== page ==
Bill talks about two timely anniversaries, and shares more about the historical inspiration for his fireside chats.

Fireside Chats

Hi friends, my name is Bill Evertsberg and I’m one of the ministers at Kenilworth Union Church, and this is Doogie, my assistant minister. Today in this fireside chat I want to talk about fireside chats.

So Friday, March 12—we’ll post this on March 10—in two days, Friday March 12 it’s actually a significant anniversary in two separate ways. March 12, for one thing, marks the first anniversary of our lockdown at Kenilworth Union Church. I use March 12 as the anniversary day because that was the first Sunday when we suspended divine worship at Kenilworth Union.

Now, in the 129-year history of Kenilworth Union Church, there have probably been a few Sundays when we suspended divine worship, maybe for bad weather and things like that. But Kenilworth Union has been in business for 6,700 Sundays, and the times when we suspended worship are very rare indeed. In one way, March 12 is kind of a significant anniversary. And two weeks later on March 25, I started these little fireside chats as a way of connecting with you because I missed you.

So why do we call them fireside chats, right? Well, first of all, they’re fireside chats, obviously, or at least many of them are. I am literally next to my fireside. But you realize also that I’m borrowing a page from the playbook of Franklin Delano Roosevelt, and that’s why March 12 is a big anniversary in a second way.

On March 12, 1933, President Roosevelt broadcast the first of his fireside chats. It was just eight days after his inauguration. Six days before his talk the president had shut down every bank in America and he wanted to tell the country why he’d done it. The banks ended up being closed for about a week, but when they reopened on that Monday morning, the president guaranteed every deposit in every bank in the land. If your bank went bust, the federal government would make you whole.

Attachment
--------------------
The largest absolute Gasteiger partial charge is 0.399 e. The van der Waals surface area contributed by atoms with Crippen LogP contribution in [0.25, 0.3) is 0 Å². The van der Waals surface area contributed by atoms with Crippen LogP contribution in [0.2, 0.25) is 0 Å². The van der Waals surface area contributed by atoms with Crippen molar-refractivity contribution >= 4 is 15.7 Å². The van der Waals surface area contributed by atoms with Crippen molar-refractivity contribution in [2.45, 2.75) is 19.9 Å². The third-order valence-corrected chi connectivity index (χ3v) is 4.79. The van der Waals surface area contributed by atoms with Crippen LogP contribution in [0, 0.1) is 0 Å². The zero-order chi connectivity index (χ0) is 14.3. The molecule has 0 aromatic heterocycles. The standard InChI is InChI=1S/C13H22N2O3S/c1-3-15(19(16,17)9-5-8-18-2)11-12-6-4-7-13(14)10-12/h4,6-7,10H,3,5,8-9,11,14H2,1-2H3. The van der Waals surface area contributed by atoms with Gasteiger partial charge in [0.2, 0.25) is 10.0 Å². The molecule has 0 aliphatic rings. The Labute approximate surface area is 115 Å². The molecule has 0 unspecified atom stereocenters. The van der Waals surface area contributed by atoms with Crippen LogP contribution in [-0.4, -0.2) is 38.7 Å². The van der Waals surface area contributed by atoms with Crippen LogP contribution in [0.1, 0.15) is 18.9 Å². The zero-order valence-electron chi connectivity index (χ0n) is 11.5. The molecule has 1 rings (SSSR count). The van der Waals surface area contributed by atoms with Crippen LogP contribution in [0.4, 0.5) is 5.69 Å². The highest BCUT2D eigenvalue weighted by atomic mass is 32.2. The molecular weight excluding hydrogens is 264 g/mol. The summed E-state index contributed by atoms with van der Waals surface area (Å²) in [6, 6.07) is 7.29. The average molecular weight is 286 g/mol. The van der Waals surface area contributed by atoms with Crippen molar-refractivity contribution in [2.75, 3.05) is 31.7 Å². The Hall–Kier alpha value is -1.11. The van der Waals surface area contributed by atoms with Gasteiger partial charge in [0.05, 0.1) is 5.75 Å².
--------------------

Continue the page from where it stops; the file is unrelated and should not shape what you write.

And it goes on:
And so the president broadcast his chats from behind a bank of microphones in the diplomatic reception room at the White House. He wasn’t literally next to a fireside. He called them “fireside chats” because he wanted to talk to all Americans as if he were chatting with a couple of his best friends next to his fireplace on a winter evening. He was homey and folksy and down-to-earth. 80% of the words he used came from the 1,000 most frequently used words in the English language.

So you know of course that FDR was president for 12 years. 4,422 days to be precise. And yet in those 12 years, the president only broadcast 30 fireside chats, less than three a year. And he said that he kept them rare because he didn’t want them to be common and cheap, he was a little bit worried about overexposure, but also he said he didn’t have time to write these fireside chats. He told his staff that it took him four or five 12-hour days to compose a single fireside chat, and he didn’t have time to do any more.

The chats ranged in length from 13 minutes to 40 minutes. On December 9, 1941, two days after Pearl Harbor, 62 million Americans listened to the president tell them what was going to happen in the Atlantic and Pacific theaters of the war. Sometimes when the president was going to talk to America about the progress of the war, he would ask them to have an atlas or a world map open before them so that they could locate the places the president would be talking about in his fireside chat. Sales of atlases and globes and world maps skyrocketed.

Now, my little fireside chats are painting on a far smaller canvas than the president’s. He was saving the world for democracy and from a vicious tyranny; all I’m doing is trying to keep a single Christian congregation in business. So I hope they have helped you feel a little bit connected to the church. Maybe there’s some value in fireside chats; after all, they helped President Roosevelt save the world from tyranny. So God bless you, see you next time.